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Here is Google’s definition of “site:” advanced operator:

If you include site: in your query, Google will restrict your search results to the site or domain you specify. For example, [ admissions site:www.lse.ac.uk ] will show admissions information from London School of Economics’ site and [ peace site:gov ] will find pages about peace within the .gov domain. You can specify a domain with or without a period, e.g., either as .gov or gov.

Note: Do not include a space between the “site:” and the domain.

A few days ago I noticed something weird about Site: operator but didn’t have time to investigate it thoroughly. Today, one of my colleagues noticed the same thing. Basically when you use the site: operator Google should “restrict your search results to the site or domain you specifiy” – fiction!

Google can actually be exploited by content farms and other rogue websites because its so called “advanced operator” is actually very dumb.

As you can see in the screenshot above, Google returns urlpulse.co.uk for “site:aaa-cars.co.uk”. Although this might not look like a big deal on the surface, someone out there can and will exploit this to hijack branded searches.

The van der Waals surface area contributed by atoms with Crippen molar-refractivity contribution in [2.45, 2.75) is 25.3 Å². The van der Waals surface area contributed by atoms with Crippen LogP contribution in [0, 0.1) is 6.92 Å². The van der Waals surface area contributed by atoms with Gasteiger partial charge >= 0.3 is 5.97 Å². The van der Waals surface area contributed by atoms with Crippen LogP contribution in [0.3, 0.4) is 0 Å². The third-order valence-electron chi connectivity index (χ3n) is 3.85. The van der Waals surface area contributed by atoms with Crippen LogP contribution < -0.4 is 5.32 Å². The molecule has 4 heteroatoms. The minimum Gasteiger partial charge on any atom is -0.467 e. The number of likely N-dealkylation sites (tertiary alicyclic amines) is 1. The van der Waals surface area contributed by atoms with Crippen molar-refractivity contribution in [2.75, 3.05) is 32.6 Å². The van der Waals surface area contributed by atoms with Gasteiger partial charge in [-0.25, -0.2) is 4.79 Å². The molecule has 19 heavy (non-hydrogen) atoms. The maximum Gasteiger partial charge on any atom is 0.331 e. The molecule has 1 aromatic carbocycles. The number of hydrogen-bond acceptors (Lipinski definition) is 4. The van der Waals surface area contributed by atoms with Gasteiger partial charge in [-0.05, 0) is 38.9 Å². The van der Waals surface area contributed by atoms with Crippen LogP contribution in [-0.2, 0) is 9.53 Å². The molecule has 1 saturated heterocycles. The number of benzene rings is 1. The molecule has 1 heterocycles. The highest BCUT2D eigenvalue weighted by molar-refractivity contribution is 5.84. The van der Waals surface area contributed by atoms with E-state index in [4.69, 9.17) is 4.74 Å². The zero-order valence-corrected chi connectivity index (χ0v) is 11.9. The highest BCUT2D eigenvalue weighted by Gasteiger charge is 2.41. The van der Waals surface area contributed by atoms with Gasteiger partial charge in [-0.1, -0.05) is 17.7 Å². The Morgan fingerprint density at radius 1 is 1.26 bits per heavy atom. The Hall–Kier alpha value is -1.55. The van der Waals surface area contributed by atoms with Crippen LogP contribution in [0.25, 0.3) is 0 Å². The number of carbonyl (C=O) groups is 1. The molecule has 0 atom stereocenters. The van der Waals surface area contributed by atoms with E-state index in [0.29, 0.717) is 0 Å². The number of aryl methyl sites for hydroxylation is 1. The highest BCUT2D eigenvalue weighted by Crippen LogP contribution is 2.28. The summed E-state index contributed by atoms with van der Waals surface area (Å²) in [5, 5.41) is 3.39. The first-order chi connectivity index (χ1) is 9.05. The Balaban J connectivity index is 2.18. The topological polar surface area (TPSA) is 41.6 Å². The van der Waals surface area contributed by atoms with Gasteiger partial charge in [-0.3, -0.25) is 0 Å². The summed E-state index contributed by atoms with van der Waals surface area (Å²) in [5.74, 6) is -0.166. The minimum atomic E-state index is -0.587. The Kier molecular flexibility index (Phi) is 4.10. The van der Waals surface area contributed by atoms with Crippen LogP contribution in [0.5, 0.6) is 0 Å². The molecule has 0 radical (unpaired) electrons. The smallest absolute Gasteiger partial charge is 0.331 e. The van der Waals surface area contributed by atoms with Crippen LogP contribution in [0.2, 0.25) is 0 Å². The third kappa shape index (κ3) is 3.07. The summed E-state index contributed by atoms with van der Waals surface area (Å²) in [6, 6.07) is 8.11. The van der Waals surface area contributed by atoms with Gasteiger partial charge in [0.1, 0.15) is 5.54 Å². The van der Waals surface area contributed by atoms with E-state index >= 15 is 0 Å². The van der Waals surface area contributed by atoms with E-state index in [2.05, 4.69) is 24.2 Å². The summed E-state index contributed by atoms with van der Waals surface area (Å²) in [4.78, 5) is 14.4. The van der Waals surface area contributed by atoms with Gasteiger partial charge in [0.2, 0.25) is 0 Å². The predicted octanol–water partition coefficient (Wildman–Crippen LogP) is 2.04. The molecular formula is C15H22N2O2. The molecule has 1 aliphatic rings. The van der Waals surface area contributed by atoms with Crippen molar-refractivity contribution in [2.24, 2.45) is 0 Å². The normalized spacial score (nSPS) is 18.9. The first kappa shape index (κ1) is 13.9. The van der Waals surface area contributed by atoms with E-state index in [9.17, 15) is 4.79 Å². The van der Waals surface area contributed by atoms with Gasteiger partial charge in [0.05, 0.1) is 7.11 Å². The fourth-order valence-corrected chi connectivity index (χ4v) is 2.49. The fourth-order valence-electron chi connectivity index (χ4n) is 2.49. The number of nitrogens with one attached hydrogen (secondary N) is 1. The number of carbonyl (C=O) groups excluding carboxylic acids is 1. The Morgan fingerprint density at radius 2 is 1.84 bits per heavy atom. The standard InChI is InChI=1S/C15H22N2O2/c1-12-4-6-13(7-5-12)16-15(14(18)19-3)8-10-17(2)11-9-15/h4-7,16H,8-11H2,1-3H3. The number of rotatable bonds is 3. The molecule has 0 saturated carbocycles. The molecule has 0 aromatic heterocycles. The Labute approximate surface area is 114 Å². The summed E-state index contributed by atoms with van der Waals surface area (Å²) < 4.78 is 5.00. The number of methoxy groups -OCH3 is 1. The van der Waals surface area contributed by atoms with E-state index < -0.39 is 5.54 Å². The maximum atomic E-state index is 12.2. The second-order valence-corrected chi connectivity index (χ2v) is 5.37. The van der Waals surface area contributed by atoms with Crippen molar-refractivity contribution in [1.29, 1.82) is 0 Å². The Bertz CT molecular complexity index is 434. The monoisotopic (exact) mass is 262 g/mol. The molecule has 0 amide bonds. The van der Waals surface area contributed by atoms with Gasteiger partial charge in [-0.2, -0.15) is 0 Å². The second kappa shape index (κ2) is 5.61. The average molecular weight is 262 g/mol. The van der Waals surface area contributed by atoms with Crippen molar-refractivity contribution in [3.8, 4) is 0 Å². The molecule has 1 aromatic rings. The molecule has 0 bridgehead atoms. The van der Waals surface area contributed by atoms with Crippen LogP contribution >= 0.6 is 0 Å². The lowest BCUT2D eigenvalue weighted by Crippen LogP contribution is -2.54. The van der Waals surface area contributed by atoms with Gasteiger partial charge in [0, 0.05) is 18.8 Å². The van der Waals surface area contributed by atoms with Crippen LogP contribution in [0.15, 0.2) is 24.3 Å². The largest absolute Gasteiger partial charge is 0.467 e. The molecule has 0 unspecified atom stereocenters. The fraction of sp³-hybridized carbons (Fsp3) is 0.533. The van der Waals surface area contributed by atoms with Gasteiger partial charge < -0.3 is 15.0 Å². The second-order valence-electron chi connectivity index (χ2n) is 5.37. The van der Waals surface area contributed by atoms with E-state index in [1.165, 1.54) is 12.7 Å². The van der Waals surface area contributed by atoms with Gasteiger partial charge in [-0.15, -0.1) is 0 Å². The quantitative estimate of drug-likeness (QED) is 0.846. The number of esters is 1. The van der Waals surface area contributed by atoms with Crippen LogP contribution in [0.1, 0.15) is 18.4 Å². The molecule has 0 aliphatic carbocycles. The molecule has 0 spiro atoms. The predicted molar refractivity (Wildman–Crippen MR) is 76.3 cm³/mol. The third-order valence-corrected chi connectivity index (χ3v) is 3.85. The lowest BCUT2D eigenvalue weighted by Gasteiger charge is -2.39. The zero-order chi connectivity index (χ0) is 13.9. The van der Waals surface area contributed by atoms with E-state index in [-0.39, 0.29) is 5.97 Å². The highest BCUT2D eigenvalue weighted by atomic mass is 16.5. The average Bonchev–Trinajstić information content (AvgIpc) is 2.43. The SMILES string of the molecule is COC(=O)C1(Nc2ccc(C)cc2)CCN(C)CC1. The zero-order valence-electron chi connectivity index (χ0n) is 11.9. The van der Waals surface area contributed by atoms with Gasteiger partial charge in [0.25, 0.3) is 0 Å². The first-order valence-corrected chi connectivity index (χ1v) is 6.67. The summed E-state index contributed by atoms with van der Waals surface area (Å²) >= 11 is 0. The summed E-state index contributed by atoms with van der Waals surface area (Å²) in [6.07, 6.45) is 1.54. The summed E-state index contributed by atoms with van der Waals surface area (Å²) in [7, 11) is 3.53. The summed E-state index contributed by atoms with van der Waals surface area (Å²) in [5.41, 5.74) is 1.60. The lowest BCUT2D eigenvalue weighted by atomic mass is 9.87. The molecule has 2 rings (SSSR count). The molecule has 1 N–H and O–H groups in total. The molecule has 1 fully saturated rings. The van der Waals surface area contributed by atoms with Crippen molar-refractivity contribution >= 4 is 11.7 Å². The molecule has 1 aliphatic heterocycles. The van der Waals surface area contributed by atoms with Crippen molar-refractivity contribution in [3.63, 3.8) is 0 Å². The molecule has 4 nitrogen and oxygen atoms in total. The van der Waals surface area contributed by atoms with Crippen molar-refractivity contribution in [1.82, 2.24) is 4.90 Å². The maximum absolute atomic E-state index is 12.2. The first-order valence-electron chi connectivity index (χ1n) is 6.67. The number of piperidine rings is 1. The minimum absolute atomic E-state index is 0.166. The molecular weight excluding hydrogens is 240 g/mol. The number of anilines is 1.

These type of pages could be potentially harmful to the affected website. Unaware of what Google does in this instance it could be possible that a rogue site in control of these type of pages could turn these into 301 redirects or place a Canonical on the page to point to somewhere else.

Other sites that have been similarly affected:

site:ammotorservices.co.uk

site:combedowngarage.co.uk

Other Google Operator Weirdness

Here are some more of the Google operators playing tricks. In this instance it is the definitions that are appearing and not providing much usefulness.

Below we are checking for the word “scuffs” that we know exists in a URL using the “inurl:” operator.

Now compare that with the singular (truncated) version of the word, “scuff”, and look at the result returned from the screengrab below.

Clearly it is only picking up whole words from the url, ignoring truncated versions of the word.

And now in the screenshot below we’re using some different words but their definitions are not showing.

My good colleague Dom Calisto is updating this post….